The IRC alone has more than 30 years of experience negotiating humanitarian access in the Horn of Africa, and “expertise at delivering services in volatile operating environments while harnessing learning from real-time data to adapt programming”, according to Shiferaw Demissie, Project Director for the Gavi REACH Consortium at the IRC.

But it isn’t on its own. It has plenty of back-up: each consortium partner in the Horn has, according to Demissie, “trusted community relationships and close partnership with local and government authorities,” and specialist experience. IOM, for example, has 16 offices dotted across Ethiopia, South Sudan and Sudan, and “deep expertise in mapping and tracking displaced populations.”

World Vision and its partners likewise have both a strong presence and experience in programming across the seven target countries in the Sahel region. The density of partners’ footprints across each region is key, because local contexts vary widely, and will present diverse challenges. In an email, a World Vision spokesperson wrote, “ongoing unpredictability in the security situations (i.e. intercommunal fighting, cattle rustling, conflicts between government forces and non-state actors, etc) can limit access to health services, risk staff and community safety and drive population displacement within and between target countries.”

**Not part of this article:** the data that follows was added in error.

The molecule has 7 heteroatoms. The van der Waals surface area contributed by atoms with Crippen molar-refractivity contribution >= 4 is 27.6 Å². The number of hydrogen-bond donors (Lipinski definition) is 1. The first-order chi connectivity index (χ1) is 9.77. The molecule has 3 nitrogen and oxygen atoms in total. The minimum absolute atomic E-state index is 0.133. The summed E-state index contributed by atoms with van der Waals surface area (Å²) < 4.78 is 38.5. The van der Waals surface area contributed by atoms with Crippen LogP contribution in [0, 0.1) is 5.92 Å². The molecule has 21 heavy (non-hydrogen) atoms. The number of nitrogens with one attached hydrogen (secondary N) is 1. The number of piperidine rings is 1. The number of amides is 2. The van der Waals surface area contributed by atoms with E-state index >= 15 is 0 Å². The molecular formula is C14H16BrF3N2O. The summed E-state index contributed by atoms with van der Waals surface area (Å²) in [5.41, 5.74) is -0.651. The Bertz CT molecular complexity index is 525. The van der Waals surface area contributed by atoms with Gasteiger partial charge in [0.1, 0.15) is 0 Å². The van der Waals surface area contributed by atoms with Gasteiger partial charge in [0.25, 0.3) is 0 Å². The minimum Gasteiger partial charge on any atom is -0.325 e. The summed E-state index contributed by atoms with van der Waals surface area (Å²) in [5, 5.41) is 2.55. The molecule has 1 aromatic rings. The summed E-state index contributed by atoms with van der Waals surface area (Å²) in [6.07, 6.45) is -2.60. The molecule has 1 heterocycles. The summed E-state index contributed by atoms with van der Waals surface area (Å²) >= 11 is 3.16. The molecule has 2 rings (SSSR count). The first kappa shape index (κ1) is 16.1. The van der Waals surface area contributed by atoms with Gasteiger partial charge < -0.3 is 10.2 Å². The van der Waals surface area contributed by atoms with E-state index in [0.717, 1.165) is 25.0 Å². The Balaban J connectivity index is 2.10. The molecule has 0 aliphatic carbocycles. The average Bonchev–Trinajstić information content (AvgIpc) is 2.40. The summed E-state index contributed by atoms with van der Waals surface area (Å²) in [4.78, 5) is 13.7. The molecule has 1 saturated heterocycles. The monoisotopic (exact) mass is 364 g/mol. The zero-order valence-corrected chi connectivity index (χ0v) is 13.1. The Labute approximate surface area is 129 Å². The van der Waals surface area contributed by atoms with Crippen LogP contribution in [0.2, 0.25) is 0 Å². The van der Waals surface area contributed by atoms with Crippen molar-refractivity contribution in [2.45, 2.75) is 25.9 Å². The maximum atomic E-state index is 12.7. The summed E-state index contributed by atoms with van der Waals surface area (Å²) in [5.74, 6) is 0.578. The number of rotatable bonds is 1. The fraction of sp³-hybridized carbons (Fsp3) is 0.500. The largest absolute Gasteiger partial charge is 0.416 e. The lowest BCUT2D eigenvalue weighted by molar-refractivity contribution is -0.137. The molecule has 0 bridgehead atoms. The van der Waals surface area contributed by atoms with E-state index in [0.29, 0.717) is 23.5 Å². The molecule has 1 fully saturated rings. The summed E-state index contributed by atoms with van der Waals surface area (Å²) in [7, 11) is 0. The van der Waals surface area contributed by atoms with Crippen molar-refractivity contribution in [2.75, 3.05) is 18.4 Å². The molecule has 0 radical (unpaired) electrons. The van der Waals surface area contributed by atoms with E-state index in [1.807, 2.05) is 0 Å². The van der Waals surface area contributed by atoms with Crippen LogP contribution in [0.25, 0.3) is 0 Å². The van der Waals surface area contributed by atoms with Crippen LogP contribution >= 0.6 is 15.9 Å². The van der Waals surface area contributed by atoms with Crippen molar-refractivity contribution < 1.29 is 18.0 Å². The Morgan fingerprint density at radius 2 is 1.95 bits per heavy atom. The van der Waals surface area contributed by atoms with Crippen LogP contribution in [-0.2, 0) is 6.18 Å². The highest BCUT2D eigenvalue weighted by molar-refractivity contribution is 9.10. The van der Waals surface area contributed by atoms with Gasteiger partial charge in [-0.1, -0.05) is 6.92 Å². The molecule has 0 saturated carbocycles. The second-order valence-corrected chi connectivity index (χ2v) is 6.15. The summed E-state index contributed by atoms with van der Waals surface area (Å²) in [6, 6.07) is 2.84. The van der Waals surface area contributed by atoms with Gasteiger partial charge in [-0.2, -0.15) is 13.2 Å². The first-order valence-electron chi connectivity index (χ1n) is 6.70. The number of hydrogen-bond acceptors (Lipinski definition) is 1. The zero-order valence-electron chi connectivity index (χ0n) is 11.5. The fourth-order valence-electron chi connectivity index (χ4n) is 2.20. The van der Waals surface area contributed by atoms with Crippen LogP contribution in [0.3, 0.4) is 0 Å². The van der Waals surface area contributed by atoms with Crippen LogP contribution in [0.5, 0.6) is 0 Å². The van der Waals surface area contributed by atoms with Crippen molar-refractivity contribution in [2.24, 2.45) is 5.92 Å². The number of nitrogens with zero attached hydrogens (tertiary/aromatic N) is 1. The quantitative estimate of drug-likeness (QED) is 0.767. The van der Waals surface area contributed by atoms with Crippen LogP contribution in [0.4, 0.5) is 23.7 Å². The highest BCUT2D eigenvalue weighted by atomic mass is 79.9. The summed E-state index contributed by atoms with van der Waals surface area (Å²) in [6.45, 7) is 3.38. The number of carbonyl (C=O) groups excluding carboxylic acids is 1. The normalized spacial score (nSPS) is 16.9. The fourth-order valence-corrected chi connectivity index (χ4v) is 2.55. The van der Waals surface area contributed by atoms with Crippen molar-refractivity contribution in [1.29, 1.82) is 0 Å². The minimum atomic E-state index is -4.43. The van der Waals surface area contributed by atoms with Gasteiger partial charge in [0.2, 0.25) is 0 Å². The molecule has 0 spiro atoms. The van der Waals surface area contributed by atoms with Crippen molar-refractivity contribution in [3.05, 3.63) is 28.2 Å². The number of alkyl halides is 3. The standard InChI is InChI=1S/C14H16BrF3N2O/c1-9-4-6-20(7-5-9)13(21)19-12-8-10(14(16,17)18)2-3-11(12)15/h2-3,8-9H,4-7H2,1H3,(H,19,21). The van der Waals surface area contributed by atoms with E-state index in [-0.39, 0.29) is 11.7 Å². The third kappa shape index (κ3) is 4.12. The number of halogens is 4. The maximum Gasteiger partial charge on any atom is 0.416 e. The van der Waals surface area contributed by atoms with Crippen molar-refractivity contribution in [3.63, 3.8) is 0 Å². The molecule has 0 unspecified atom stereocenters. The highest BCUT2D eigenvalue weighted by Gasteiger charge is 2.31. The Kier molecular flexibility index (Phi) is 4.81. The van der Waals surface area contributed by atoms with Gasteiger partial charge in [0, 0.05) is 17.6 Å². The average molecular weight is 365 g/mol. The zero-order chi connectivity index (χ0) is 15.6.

“These are realities we as a consortium will have to navigate, anticipate and plans towards mitigating to maintain immunization and integrated services. Here is where partnering with local civil society and local organizations is critical,” World Vision continued.

Demissie of IRC anticipates that some communities in the Horn of Africa will face access challenges ranging from infrastructural insufficiency, to blockades imposed by insurgent groups, to displacement caused by climate change. In some areas, she says, community trust building might require focus, while in others the priority may be making sure that religious or nomadic leaders understand the importance of immunisation.